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Old 04-13-2011, 08:36 PM   #1
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Big help holding steering wheel

All the talk about a blowout on a front tire here has me holding the steering wheel real tight and with my arthritis after about 150 miles my hands are killing me. I went to WM and got a pair of batting gloves and what a difference. The grip on the wheel is unreal, I don't have to hold on quite as tight to have a good grip. Best $15 I have spent in a long time.
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Old 04-13-2011, 08:56 PM   #2
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I am going to try that, if for no other reason as to relax my hands.
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Old 04-13-2011, 09:05 PM   #3
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Sounds like a good idea. I have used a steering wheel cover for years and a pair of drivers gloves
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Old 04-14-2011, 08:05 AM   #4
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Wow Pete, I hate to see anyone drive that tense waiting for something to happen. That takes the fun out of it all. If the front tires are less than six years old from the DOT date and have been kept covered and inflated correctly the odds of having a blowout are pretty darn slim. According to Michelin and their video the odds of a blowout without first having a slow leak are also pretty slim. In order to relax and enjoy driving my recommendation would be to buy a TPMS system that will alert you if the air pressure starts dropping so you can pull over.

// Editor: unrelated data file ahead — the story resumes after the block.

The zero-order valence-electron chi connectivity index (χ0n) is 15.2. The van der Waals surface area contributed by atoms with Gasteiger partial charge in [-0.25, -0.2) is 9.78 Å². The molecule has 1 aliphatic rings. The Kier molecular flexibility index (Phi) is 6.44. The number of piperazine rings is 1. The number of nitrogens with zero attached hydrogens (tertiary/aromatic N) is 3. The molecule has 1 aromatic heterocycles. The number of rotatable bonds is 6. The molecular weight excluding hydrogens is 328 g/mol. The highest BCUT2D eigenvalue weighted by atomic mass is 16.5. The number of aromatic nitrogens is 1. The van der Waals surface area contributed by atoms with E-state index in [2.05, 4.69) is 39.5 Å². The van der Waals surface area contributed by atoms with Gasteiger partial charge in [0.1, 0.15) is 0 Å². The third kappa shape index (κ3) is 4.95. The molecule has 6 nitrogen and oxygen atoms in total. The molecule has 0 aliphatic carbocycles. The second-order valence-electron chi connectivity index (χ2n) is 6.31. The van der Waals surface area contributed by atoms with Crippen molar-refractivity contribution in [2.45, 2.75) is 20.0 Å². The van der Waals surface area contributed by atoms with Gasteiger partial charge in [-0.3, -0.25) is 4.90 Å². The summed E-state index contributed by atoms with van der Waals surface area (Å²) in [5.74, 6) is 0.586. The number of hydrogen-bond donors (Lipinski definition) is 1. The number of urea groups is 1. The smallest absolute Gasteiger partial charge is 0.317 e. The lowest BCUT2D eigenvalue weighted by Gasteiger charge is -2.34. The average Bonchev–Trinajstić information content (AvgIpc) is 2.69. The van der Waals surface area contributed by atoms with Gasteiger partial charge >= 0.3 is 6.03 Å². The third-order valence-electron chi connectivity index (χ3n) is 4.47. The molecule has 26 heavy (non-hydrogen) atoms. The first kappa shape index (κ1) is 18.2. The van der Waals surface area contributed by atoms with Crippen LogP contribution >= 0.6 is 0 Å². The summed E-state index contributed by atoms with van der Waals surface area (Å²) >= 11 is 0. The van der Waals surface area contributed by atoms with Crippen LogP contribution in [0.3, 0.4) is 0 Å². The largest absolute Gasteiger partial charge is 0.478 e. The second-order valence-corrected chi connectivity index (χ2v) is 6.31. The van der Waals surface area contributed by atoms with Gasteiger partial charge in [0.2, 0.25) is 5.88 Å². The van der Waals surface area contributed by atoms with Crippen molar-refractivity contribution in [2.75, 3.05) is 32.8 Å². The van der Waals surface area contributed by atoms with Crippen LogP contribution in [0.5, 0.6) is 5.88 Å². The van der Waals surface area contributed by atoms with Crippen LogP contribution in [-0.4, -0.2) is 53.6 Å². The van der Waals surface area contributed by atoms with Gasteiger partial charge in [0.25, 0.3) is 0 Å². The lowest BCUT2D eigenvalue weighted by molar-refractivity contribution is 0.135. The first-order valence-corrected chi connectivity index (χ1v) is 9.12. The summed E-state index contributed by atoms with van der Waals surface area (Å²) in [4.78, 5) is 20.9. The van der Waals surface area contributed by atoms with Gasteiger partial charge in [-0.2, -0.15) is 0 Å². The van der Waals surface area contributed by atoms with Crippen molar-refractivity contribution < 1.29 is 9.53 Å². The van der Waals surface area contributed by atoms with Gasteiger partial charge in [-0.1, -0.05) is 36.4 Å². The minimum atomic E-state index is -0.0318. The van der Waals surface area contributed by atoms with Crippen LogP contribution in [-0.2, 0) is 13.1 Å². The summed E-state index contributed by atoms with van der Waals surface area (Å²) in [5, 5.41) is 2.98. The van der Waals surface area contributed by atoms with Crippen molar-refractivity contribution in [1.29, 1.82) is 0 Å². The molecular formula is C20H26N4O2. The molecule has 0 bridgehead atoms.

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Old 04-14-2011, 08:20 AM   #5
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Mike I have a TPMS, not all that tense just holding a good grip on the wheel (arthritis), with these gloves I can relax the grip and still have a good hold on the wheel. I do enjoy the driving.
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Old 04-14-2011, 08:34 AM   #6
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OK Pete, in your initial post sounded like you had a death grip on the wheel. Like driving in high wind and rain and your hands and shoulders killing you after a couple of hours. Sorry to hear about your arthritis. I bet those gloves will keep your hands warm and that will help. I pretty well drive with just one hand on the wheel but the other one ready to go. I use the arm rests to brace by arms. The only scare I have ever really had was the engine ECU failed and it stopped abruptly and lost all power steering on I-12 at 65 mph in Baton Rouge. Talk about a death grip but still I could steer it over to the shoulder.
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Old 04-15-2011, 11:14 AM   #7
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Buy yourself a Steer Safe unit and forget about it. It will be the best $600 (installed) you ever spent.
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Old 04-15-2011, 12:04 PM   #8
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I second that Steer Safe recommendation... the "before" and "after" experiences were dramatic ! Before I almost went and got a football/boxing mouthpiece to help control my gritting... now it is much more relaxed.